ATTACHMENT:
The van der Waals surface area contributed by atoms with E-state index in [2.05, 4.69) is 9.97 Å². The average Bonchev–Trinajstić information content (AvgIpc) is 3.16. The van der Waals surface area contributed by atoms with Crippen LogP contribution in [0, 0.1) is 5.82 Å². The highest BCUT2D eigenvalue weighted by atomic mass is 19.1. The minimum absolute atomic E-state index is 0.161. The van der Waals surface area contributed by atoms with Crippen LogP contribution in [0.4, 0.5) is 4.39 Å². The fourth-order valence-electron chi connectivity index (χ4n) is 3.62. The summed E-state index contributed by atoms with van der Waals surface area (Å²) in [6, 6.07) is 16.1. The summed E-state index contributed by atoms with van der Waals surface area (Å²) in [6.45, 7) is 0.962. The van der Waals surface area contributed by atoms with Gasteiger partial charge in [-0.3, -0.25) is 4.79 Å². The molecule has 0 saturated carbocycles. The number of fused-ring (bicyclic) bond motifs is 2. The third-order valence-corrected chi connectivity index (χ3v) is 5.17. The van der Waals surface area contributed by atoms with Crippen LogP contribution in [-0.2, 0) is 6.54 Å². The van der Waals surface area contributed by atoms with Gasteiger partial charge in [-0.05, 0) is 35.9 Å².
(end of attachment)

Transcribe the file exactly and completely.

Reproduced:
The van der Waals surface area contributed by atoms with E-state index in [2.05, 4.69) is 9.97 Å². The average Bonchev–Trinajstić information content (AvgIpc) is 3.16. The van der Waals surface area contributed by atoms with Crippen LogP contribution in [0, 0.1) is 5.82 Å². The highest BCUT2D eigenvalue weighted by atomic mass is 19.1. The minimum absolute atomic E-state index is 0.161. The van der Waals surface area contributed by atoms with Crippen LogP contribution in [0.4, 0.5) is 4.39 Å². The fourth-order valence-electron chi connectivity index (χ4n) is 3.62. The summed E-state index contributed by atoms with van der Waals surface area (Å²) in [6, 6.07) is 16.1. The summed E-state index contributed by atoms with van der Waals surface area (Å²) in [6.45, 7) is 0.962. The van der Waals surface area contributed by atoms with Gasteiger partial charge in [-0.3, -0.25) is 4.79 Å². The molecule has 0 saturated carbocycles. The number of fused-ring (bicyclic) bond motifs is 2. The third-order valence-corrected chi connectivity index (χ3v) is 5.17. The van der Waals surface area contributed by atoms with Crippen LogP contribution in [-0.2, 0) is 6.54 Å². The van der Waals surface area contributed by atoms with Gasteiger partial charge in [-0.05, 0) is 35.9 Å².